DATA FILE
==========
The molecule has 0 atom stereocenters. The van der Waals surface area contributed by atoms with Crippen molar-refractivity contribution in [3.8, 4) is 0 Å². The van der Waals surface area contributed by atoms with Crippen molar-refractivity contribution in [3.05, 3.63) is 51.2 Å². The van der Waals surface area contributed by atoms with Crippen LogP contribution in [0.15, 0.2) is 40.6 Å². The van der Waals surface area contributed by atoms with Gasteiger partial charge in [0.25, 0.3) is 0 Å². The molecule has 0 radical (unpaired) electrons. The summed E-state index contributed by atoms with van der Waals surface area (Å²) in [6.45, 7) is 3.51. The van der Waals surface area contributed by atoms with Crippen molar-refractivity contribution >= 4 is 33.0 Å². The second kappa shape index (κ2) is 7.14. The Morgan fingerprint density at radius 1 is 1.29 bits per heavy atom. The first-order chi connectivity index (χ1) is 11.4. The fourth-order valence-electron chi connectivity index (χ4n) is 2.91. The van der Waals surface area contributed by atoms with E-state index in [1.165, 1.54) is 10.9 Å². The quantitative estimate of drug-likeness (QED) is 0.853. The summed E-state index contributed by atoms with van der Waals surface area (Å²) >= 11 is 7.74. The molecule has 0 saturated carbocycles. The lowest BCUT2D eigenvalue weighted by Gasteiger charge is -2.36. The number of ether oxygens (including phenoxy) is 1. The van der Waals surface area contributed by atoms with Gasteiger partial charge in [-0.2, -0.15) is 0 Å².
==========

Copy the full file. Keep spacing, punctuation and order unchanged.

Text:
The molecule has 0 atom stereocenters. The van der Waals surface area contributed by atoms with Crippen molar-refractivity contribution in [3.8, 4) is 0 Å². The van der Waals surface area contributed by atoms with Crippen molar-refractivity contribution in [3.05, 3.63) is 51.2 Å². The van der Waals surface area contributed by atoms with Crippen LogP contribution in [0.15, 0.2) is 40.6 Å². The van der Waals surface area contributed by atoms with Gasteiger partial charge in [0.25, 0.3) is 0 Å². The molecule has 0 radical (unpaired) electrons. The summed E-state index contributed by atoms with van der Waals surface area (Å²) in [6.45, 7) is 3.51. The van der Waals surface area contributed by atoms with Crippen molar-refractivity contribution >= 4 is 33.0 Å². The second kappa shape index (κ2) is 7.14. The Morgan fingerprint density at radius 1 is 1.29 bits per heavy atom. The first-order chi connectivity index (χ1) is 11.4. The fourth-order valence-electron chi connectivity index (χ4n) is 2.91. The van der Waals surface area contributed by atoms with E-state index in [1.165, 1.54) is 10.9 Å². The quantitative estimate of drug-likeness (QED) is 0.853. The summed E-state index contributed by atoms with van der Waals surface area (Å²) >= 11 is 7.74. The molecule has 0 saturated carbocycles. The lowest BCUT2D eigenvalue weighted by Gasteiger charge is -2.36. The number of ether oxygens (including phenoxy) is 1. The van der Waals surface area contributed by atoms with Gasteiger partial charge in [-0.2, -0.15) is 0 Å².